Leonardo da Vinci, Emerging Markets, Bola Agbaje, Happiness

On tonight's Night Waves with Anne McElvoy.

Cardiac surgeon Francis Wells takes a look at a new exhibition of the work of Leonardo da Vinci, which focuses on his studies of the body. Exploring human anatomy, da Vinci planned to publish his work in a treatise which - had it been published - would've transformed European understanding of the subject.

The great new investment opportunities lie not in China as many currently think, but in unexpected places - according to Ruchir Sharma, investment banker for Morgan Stanley. He tries to pinpoint exactly where in his new book Breakout Nation, suggesting that good indicators lie anywhere between the price of hotel minibars and the relationship between Government and business. Together with Robert Guest, Washington Correspondent for The Economist, they investigate what global and political forces are shaping emerging markets.

Award-winning Bola Agbaje returns to the Royal Court Theatre, London with her new play Belong. It tells the story of a British MP who flees to Nigeria following election defeat. She discusses her work.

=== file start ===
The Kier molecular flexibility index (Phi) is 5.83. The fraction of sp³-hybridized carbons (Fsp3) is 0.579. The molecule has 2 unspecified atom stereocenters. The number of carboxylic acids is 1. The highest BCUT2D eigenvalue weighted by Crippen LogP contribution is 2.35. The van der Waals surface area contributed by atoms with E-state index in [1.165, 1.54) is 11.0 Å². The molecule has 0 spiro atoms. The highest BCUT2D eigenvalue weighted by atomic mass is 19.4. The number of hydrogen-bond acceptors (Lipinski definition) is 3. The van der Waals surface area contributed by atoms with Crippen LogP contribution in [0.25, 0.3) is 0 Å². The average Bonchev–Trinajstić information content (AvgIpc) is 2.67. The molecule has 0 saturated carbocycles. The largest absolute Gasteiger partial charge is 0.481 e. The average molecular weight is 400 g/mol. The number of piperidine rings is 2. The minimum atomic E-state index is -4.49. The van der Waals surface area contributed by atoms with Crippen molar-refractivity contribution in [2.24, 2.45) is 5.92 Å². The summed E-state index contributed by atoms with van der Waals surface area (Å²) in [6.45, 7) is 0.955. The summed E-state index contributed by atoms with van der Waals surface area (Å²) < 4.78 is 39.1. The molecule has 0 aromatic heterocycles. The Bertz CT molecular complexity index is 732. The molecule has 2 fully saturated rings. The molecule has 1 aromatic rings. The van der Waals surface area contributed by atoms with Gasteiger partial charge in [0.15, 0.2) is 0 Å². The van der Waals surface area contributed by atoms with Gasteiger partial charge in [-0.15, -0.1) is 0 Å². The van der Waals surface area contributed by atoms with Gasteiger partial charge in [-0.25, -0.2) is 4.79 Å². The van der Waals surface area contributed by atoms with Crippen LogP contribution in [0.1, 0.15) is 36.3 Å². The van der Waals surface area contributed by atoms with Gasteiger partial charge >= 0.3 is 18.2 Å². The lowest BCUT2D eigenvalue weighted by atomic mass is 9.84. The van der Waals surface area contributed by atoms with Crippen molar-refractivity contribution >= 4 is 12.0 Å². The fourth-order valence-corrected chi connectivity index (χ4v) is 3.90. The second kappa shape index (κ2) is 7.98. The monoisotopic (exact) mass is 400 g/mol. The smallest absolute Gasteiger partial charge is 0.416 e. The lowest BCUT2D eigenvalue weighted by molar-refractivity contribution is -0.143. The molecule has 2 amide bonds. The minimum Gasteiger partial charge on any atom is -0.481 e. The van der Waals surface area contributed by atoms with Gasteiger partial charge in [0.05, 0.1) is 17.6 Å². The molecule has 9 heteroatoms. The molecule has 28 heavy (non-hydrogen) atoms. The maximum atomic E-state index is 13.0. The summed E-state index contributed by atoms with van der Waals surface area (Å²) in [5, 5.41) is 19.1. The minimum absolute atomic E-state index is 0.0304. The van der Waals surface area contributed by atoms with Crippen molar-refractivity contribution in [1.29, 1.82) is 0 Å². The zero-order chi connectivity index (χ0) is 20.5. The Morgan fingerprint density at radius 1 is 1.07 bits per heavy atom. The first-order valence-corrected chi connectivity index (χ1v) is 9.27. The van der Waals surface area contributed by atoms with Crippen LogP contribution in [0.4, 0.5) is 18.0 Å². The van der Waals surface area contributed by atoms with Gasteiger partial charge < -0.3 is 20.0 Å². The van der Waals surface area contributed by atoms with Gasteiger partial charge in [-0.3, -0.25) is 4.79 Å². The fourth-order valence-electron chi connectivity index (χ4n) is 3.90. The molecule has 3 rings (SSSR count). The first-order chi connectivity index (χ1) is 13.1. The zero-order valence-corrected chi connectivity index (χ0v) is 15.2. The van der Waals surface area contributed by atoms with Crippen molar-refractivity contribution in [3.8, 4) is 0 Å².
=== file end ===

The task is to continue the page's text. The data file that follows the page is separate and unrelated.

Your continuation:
The UN held an international conference on happiness last month, and governments around the world are becoming interested in measuring the happiness - rather than just the wealth - of their citizens. But Jules Evans explains why we should be suspicious of attempts to measure our happiness levels, and put our faith in ancient philosophy instead.

NEXT WEEK: As part of Radio 3's Portraits Day on Monday 7th May, Night Waves is hosting a special edition from the Scottish National Portrait Gallery. Philip Dodd will be joined by writer Ian Rankin, artist Alison Watt whose self portrait now hangs at the gallery, the poet and critic Robert Crawford, and John Leighton Director General of the National Galleries of Scotland to examine the nature of portraiture and the cultural tensions that are created when attempting to capture a likeness through figurative and abstract painting, poetry and literature.

Tickets are sold out but there is a waiting list for tickets to attend the 5pm recording in Edinburgh on Monday. Further details from The Scottish National Portrait Gallery.

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45 minutes

Last on

Tue 1 May 2012 22:00

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